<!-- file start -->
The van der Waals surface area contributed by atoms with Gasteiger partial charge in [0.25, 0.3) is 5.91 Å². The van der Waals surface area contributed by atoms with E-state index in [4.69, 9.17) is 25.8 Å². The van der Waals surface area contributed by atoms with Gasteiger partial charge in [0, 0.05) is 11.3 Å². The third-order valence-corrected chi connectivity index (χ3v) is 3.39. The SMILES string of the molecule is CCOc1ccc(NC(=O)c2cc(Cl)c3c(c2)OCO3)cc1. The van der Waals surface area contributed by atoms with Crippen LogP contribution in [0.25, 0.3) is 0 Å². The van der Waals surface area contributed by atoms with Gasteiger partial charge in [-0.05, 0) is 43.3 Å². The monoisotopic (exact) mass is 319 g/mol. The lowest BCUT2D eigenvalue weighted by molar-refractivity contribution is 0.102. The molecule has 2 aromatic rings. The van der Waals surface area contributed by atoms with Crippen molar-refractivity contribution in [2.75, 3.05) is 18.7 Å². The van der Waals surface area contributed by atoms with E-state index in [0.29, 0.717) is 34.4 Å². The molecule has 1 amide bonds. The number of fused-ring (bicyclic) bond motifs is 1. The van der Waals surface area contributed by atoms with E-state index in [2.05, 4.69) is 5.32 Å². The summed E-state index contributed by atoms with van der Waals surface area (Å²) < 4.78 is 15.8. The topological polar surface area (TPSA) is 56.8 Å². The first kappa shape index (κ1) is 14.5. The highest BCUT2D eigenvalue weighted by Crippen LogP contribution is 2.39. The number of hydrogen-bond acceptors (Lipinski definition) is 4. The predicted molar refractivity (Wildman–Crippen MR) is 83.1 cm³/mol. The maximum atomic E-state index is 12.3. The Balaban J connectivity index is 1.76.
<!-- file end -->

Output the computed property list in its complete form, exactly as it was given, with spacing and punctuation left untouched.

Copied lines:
The van der Waals surface area contributed by atoms with Gasteiger partial charge in [0.25, 0.3) is 5.91 Å². The van der Waals surface area contributed by atoms with E-state index in [4.69, 9.17) is 25.8 Å². The van der Waals surface area contributed by atoms with Gasteiger partial charge in [0, 0.05) is 11.3 Å². The third-order valence-corrected chi connectivity index (χ3v) is 3.39. The SMILES string of the molecule is CCOc1ccc(NC(=O)c2cc(Cl)c3c(c2)OCO3)cc1. The van der Waals surface area contributed by atoms with Crippen LogP contribution in [0.25, 0.3) is 0 Å². The van der Waals surface area contributed by atoms with Gasteiger partial charge in [-0.05, 0) is 43.3 Å². The monoisotopic (exact) mass is 319 g/mol. The lowest BCUT2D eigenvalue weighted by molar-refractivity contribution is 0.102. The molecule has 2 aromatic rings. The van der Waals surface area contributed by atoms with Crippen molar-refractivity contribution in [2.75, 3.05) is 18.7 Å². The van der Waals surface area contributed by atoms with E-state index in [0.29, 0.717) is 34.4 Å². The molecule has 1 amide bonds. The number of fused-ring (bicyclic) bond motifs is 1. The van der Waals surface area contributed by atoms with E-state index in [2.05, 4.69) is 5.32 Å². The summed E-state index contributed by atoms with van der Waals surface area (Å²) < 4.78 is 15.8. The topological polar surface area (TPSA) is 56.8 Å². The first kappa shape index (κ1) is 14.5. The highest BCUT2D eigenvalue weighted by Crippen LogP contribution is 2.39. The number of hydrogen-bond acceptors (Lipinski definition) is 4. The predicted molar refractivity (Wildman–Crippen MR) is 83.1 cm³/mol. The maximum atomic E-state index is 12.3. The Balaban J connectivity index is 1.76.